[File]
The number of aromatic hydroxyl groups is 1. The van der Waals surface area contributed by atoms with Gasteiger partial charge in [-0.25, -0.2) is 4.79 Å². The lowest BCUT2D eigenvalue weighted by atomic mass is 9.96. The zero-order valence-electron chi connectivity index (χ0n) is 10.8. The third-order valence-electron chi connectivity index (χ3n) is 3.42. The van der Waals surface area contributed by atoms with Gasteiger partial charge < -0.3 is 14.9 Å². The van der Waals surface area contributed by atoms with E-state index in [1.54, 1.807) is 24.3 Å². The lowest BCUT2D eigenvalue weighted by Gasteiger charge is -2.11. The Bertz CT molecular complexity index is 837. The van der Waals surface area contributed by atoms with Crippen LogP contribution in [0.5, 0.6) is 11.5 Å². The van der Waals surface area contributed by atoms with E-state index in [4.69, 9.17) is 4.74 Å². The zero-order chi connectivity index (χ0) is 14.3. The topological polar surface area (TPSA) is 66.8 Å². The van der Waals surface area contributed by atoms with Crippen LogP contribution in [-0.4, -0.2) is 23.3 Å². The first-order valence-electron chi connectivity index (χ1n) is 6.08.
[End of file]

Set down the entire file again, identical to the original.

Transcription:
The number of aromatic hydroxyl groups is 1. The van der Waals surface area contributed by atoms with Gasteiger partial charge in [-0.25, -0.2) is 4.79 Å². The lowest BCUT2D eigenvalue weighted by atomic mass is 9.96. The zero-order valence-electron chi connectivity index (χ0n) is 10.8. The third-order valence-electron chi connectivity index (χ3n) is 3.42. The van der Waals surface area contributed by atoms with Gasteiger partial charge < -0.3 is 14.9 Å². The van der Waals surface area contributed by atoms with E-state index in [1.54, 1.807) is 24.3 Å². The lowest BCUT2D eigenvalue weighted by Gasteiger charge is -2.11. The Bertz CT molecular complexity index is 837. The van der Waals surface area contributed by atoms with Crippen LogP contribution in [0.5, 0.6) is 11.5 Å². The van der Waals surface area contributed by atoms with E-state index in [4.69, 9.17) is 4.74 Å². The zero-order chi connectivity index (χ0) is 14.3. The topological polar surface area (TPSA) is 66.8 Å². The van der Waals surface area contributed by atoms with Crippen LogP contribution in [-0.4, -0.2) is 23.3 Å². The first-order valence-electron chi connectivity index (χ1n) is 6.08.